Polycentric Wanderings

Keith's random and sundry thoughts on the challenges of working together.

Month: April, 2016

Subverting Democracy Through the Two Party System

We’re in the midst of a fierce primary season. Considering the legitimate rise of Sanders and Trump, we’re seeing a great deal of pushback from partisan stalwarts who seem more concerned with party loyalty than principles of a truly vibrant and competitive (and some say cooperative) democracy.

Sanders and Trump supporters -many of whom are decidedly not from the ranks of the two party cloth- have been calling fraud on the primary system. Party loyalists are correct to note that this is not fraud, but instead the rules of the game. The problem is that the rules are not shaped in an open forum, but instead interpreted by a set of entrenched insiders. Here is an anonymous quote in favor of the New York partisan rule-making:

The rules about primaries have been the same for a long time. Clinton had nothing to do with the rules about voters only being able to vote in the primary that corresponds with the party they have registered in. That particular law is meant to prevent people from crossing party lines in order to vote for the weakest candidate. If Bernie is trying to prove that he would be a good CHIEF EXECUTIVE of the United States, he really should try to do a better job of making sure that his followers understand the rules.

This argument is not so much about defending democracy, but instead about supporting fealty to the two party apparatus. My response:

The only pathway to running for office legitimately in the USA is through the two parties. They can easily make it harder and harder for regular citizens to access the party apparatus. And they do.

It’s simply not justifiable to say “the party rules say this…” Break the two party hold on the system, and make it easy to run for office (by the way, neither party is advocating for this, which is absolutely anti democratic), then the whole “follow the rules” argument carries weight.

So long as the two parties are allowed to create the foundational rules for running for office, we will have to deal with capture and partisan control. And anyone who challenges those rules will in essence be labeled a traitorous interloper.

That is why for those of us who care about living and operating in a functioning democracy we must break the stranglehold of the two party system on the electoral system.

Corporate Activism and the Religious “Freedom” Movement: On the Use of Deplorable Equivalences

North Carolina’s Republican Governor and Legislature have received enormous pushback in the form of corporate activism for their roughshod passage of the aptly-named “bathroom bill,” HB2. HB2 is a blatant attack on the civil liberties of the LBGT community with emphasis on trans-folks. HB2 plays up on one of the worst myths about LBGT folks, namely that they are sexual predators necessitating segregation from cisgender folks (never mind that LGBT folks are more likely to be victims -not perpetrators- of sexual assault).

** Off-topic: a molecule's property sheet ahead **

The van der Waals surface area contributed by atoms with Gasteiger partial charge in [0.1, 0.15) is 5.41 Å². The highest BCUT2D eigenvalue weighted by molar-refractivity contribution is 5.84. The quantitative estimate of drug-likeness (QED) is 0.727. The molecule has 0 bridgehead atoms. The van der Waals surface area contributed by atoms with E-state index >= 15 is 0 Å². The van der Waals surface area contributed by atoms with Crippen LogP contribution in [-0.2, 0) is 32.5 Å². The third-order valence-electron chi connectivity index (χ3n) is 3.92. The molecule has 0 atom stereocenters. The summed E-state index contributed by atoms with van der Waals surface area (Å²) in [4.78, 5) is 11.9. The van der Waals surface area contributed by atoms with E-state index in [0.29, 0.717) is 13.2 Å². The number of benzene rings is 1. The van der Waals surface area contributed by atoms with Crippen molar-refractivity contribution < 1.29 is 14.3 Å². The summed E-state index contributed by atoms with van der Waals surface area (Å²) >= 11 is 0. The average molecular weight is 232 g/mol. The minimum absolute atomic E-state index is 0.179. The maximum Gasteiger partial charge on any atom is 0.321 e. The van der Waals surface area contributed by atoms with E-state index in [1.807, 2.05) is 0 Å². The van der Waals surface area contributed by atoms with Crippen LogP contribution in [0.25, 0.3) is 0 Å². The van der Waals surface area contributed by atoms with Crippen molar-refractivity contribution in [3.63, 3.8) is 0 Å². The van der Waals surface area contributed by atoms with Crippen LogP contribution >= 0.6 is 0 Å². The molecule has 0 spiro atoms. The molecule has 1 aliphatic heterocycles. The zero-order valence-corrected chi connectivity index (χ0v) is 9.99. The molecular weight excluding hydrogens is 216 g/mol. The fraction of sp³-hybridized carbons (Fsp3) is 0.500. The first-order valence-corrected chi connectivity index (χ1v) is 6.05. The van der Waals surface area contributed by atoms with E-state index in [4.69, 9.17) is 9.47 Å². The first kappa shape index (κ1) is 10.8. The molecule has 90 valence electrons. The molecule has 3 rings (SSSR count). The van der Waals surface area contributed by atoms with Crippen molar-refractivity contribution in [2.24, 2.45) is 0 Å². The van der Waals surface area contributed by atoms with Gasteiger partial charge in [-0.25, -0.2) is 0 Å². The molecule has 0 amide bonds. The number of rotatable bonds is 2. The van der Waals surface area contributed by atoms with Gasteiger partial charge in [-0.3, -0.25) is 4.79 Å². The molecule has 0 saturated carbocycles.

What are defenders of HB2 saying? You might surprised that instead of defending the substance of the bill, they are instead going after the right-side-of-history corporations. An exemplary quote from commentary by the Republican Washington Times:

Whether it’s Apple opening stores in Saudi Arabia or American Airlines looking to dominate the Cuban travel market, many of the companies that have threatened to cut business ties to North Carolina over its bathroom bill are eager to do business in countries with regimes far more repressive of gays (and everyone else).

What are HB2 supporters telling us? Let us parse this out, shall we?

  1. The bill is acceptable. That means they support the discrimination of an entire class of their fellow American citizens. History will not look fondly upon this,
  2. The most egregious inference here is that “hey, we let other countries oppress folks! Why can’t we?!”

Ya, that’s right. Remember in high school social studies when your teacher would talk about American civic virtues and living up to higher standards? Remember all that claptrap about American “Exceptionalism” which is in part supposed to be about American equality, liberty, and democracy? Apparently the champions of American Exceptionalism -adults, elected to represent the fundamentals of American Constitutionalism- believe we should lower our standards because “…hey! They allow this in theocracies!”

I don’t know about you, but I like to promote my democracy and civil liberties, and encourage others everywhere to embrace liberty and equality for everyone. Myself, I care not to compete with Saudi Arabia human rights.

One would think the North Carolina Republicans -and their supporters in the media- were better than this. Apparently Saudi Arabian values trump American values.

At least they’re on record.